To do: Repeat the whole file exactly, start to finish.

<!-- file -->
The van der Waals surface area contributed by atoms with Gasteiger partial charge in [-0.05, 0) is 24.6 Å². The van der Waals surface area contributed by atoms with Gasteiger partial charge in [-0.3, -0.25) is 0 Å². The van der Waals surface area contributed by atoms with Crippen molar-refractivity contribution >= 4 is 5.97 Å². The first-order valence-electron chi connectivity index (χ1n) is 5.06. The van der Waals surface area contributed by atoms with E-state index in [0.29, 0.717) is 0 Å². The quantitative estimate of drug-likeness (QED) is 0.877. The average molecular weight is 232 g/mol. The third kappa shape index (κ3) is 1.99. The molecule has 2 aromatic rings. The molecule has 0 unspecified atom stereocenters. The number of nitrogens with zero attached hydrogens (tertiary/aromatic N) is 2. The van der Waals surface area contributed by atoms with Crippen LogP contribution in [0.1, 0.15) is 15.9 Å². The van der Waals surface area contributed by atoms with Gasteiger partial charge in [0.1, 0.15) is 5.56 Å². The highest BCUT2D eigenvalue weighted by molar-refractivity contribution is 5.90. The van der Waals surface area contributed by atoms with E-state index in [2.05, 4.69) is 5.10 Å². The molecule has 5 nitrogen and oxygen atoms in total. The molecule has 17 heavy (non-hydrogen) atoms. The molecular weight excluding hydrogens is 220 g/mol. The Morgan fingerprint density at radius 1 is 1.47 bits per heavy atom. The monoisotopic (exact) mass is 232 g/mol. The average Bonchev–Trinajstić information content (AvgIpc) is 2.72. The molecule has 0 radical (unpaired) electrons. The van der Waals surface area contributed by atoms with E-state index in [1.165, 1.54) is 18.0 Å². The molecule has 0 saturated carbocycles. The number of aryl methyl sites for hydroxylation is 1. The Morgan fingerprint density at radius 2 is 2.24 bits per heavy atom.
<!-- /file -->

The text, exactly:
The van der Waals surface area contributed by atoms with Gasteiger partial charge in [-0.05, 0) is 24.6 Å². The van der Waals surface area contributed by atoms with Gasteiger partial charge in [-0.3, -0.25) is 0 Å². The van der Waals surface area contributed by atoms with Crippen molar-refractivity contribution >= 4 is 5.97 Å². The first-order valence-electron chi connectivity index (χ1n) is 5.06. The van der Waals surface area contributed by atoms with E-state index in [0.29, 0.717) is 0 Å². The quantitative estimate of drug-likeness (QED) is 0.877. The average molecular weight is 232 g/mol. The third kappa shape index (κ3) is 1.99. The molecule has 2 aromatic rings. The molecule has 0 unspecified atom stereocenters. The number of nitrogens with zero attached hydrogens (tertiary/aromatic N) is 2. The van der Waals surface area contributed by atoms with Crippen LogP contribution in [0.1, 0.15) is 15.9 Å². The van der Waals surface area contributed by atoms with Gasteiger partial charge in [0.1, 0.15) is 5.56 Å². The highest BCUT2D eigenvalue weighted by molar-refractivity contribution is 5.90. The van der Waals surface area contributed by atoms with E-state index in [2.05, 4.69) is 5.10 Å². The molecule has 5 nitrogen and oxygen atoms in total. The molecule has 17 heavy (non-hydrogen) atoms. The molecular weight excluding hydrogens is 220 g/mol. The Morgan fingerprint density at radius 1 is 1.47 bits per heavy atom. The monoisotopic (exact) mass is 232 g/mol. The average Bonchev–Trinajstić information content (AvgIpc) is 2.72. The molecule has 0 radical (unpaired) electrons. The van der Waals surface area contributed by atoms with E-state index in [1.165, 1.54) is 18.0 Å². The molecule has 0 saturated carbocycles. The number of aryl methyl sites for hydroxylation is 1. The Morgan fingerprint density at radius 2 is 2.24 bits per heavy atom.